1. Go to the Start, Settings, Control Panel.
  2. Double-click on User Accounts, create a new account with your name and give you Administrator rights by assigning yourself to the Administrator Group.
  3. In Windows XP Professional, access Administrative Tools, Computer Management, find Local Users and Groups in the left-hand pane and click on your account or simply create a new one. Then assign yourself to the Administrator Group.
  4. Then select the Administrator Account and disable it, once you have a named account with Administrator privileges.

Normal Windows operation can leave unencrypted text including your passwords on your machine in files you would never think to look in such as the Swap File, but a hacker knows these things. The solution is to clear the swap file or paging file each time you shutdown windows. To clear the paging file at shutdown means you have to edit the registry, so follow these steps:

  1. Go to the Start, Run, and type in regedit, and click OK.
  2. Select File, Export, and select another partition if possible or a different folder to place a backup of your registry. Be sure to click on My Computer, top of registry, prior to export so you get the entire registry backed up.
  3. Then go to HKEY_Local_Machine\System\CurrentControlSet\Control\SessionManager\Memory Management. Find or create the ClearPageFileAtShutdown Dword and make it a value of 1.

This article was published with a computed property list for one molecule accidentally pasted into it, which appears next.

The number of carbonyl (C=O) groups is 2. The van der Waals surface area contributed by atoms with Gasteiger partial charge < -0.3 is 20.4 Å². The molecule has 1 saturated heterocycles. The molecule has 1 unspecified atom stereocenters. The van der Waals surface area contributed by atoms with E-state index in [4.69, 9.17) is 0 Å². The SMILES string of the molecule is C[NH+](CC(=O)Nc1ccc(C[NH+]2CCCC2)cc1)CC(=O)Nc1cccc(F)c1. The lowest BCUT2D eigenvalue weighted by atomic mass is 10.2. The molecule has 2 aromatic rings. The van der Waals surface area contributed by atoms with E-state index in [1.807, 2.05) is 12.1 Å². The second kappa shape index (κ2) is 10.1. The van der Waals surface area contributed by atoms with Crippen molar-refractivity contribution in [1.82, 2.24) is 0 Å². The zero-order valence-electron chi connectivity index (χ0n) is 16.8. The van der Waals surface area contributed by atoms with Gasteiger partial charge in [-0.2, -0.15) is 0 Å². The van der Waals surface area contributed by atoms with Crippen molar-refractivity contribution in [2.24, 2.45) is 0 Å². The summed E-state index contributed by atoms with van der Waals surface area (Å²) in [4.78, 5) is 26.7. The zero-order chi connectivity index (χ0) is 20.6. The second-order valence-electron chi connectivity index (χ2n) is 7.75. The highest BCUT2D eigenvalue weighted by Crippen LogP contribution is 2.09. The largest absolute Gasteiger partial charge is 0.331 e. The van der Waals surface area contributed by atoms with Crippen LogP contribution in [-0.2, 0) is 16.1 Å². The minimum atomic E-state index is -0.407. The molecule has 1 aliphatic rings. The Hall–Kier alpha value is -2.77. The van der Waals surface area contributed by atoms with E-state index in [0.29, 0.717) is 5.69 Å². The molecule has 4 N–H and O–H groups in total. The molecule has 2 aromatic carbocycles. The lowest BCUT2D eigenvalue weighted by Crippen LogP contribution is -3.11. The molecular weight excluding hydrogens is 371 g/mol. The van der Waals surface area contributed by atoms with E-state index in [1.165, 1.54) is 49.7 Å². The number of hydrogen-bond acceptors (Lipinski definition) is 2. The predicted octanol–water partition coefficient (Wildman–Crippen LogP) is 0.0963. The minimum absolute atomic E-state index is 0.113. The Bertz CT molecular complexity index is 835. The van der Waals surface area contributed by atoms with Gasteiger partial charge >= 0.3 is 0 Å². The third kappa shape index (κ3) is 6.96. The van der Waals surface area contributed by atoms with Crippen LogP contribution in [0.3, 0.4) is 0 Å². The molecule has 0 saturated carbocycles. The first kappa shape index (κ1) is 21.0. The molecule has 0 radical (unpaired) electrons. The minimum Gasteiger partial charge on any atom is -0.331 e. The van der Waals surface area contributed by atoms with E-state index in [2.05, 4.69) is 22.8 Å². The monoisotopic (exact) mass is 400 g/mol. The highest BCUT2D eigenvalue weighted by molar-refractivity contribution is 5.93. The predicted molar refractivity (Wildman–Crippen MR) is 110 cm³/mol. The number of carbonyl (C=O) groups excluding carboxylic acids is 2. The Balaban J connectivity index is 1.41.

4. The default should be 0. If the registry command ClearPageFileAtShutdown is available, then just double-click on it to edit the Dword value and change it from 0 to 1. Remember in the registry, 0 also disables a feature, and 1 typically turns it on.

  5. The Dump File stores data from memory during a system crash and can be helpful when diagnosing problems, but like a swap file, can also be used to expose your system to danger from a hacker. To prevent Windows from creating these dump files, follow these steps:

    1. Go to the Start, Settings, Control Panel.
    2. Double-click on System, then click on the Advance Tab.
    3. Select the Settings button on the Startup and Recovery pane.
    4. Set the drop-down menu under Write Debugging Information to (none).

    Similar, the debugging program in Dr. Watson also saves information when applications crash. To disable it, follow these steps:

    1. Go to Start, Run, regedit, click OK.
    2. Locate HKEY_Local_Machine/Software\Microsoft\WindowsNT\CurrentVersion\AeDebug and set the Auto string value to 0.